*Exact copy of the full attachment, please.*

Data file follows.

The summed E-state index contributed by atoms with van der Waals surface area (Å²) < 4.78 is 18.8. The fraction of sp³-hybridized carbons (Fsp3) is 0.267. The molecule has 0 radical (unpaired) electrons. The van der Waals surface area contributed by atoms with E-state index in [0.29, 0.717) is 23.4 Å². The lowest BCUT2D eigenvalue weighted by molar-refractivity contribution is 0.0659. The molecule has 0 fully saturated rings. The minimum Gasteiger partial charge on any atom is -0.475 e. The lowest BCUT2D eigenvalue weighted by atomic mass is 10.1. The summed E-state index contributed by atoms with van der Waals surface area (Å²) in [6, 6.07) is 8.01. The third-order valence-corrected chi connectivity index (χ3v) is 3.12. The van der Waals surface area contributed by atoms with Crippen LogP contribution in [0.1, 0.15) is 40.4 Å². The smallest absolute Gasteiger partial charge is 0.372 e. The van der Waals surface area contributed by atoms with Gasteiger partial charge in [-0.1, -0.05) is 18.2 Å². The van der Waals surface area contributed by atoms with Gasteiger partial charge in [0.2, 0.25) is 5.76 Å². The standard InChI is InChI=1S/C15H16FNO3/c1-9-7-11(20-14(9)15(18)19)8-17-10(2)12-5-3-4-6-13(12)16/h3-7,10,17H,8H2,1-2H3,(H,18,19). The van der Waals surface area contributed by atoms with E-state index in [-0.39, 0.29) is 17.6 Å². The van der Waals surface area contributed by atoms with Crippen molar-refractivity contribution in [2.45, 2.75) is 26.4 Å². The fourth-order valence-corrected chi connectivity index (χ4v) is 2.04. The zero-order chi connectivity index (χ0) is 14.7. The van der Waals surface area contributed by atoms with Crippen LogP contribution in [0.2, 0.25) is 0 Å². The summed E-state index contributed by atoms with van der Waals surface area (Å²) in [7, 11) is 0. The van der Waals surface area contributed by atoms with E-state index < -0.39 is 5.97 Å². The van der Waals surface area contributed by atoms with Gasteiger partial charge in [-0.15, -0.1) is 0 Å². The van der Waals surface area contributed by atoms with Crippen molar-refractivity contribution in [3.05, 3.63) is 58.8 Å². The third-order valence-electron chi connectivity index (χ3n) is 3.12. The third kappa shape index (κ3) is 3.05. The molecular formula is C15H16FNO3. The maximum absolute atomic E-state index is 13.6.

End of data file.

The summed E-state index contributed by atoms with van der Waals surface area (Å²) < 4.78 is 18.8. The fraction of sp³-hybridized carbons (Fsp3) is 0.267. The molecule has 0 radical (unpaired) electrons. The van der Waals surface area contributed by atoms with E-state index in [0.29, 0.717) is 23.4 Å². The lowest BCUT2D eigenvalue weighted by molar-refractivity contribution is 0.0659. The molecule has 0 fully saturated rings. The minimum Gasteiger partial charge on any atom is -0.475 e. The lowest BCUT2D eigenvalue weighted by atomic mass is 10.1. The summed E-state index contributed by atoms with van der Waals surface area (Å²) in [6, 6.07) is 8.01. The third-order valence-corrected chi connectivity index (χ3v) is 3.12. The van der Waals surface area contributed by atoms with Crippen LogP contribution in [0.1, 0.15) is 40.4 Å². The smallest absolute Gasteiger partial charge is 0.372 e. The van der Waals surface area contributed by atoms with Gasteiger partial charge in [-0.1, -0.05) is 18.2 Å². The van der Waals surface area contributed by atoms with Gasteiger partial charge in [0.2, 0.25) is 5.76 Å². The standard InChI is InChI=1S/C15H16FNO3/c1-9-7-11(20-14(9)15(18)19)8-17-10(2)12-5-3-4-6-13(12)16/h3-7,10,17H,8H2,1-2H3,(H,18,19). The van der Waals surface area contributed by atoms with E-state index in [-0.39, 0.29) is 17.6 Å². The van der Waals surface area contributed by atoms with Crippen molar-refractivity contribution in [2.45, 2.75) is 26.4 Å². The fourth-order valence-corrected chi connectivity index (χ4v) is 2.04. The zero-order chi connectivity index (χ0) is 14.7. The van der Waals surface area contributed by atoms with Crippen LogP contribution in [0.2, 0.25) is 0 Å². The summed E-state index contributed by atoms with van der Waals surface area (Å²) in [7, 11) is 0. The van der Waals surface area contributed by atoms with E-state index < -0.39 is 5.97 Å². The van der Waals surface area contributed by atoms with Gasteiger partial charge in [-0.15, -0.1) is 0 Å². The van der Waals surface area contributed by atoms with Crippen molar-refractivity contribution in [3.05, 3.63) is 58.8 Å². The third-order valence-electron chi connectivity index (χ3n) is 3.12. The third kappa shape index (κ3) is 3.05. The molecular formula is C15H16FNO3. The maximum absolute atomic E-state index is 13.6.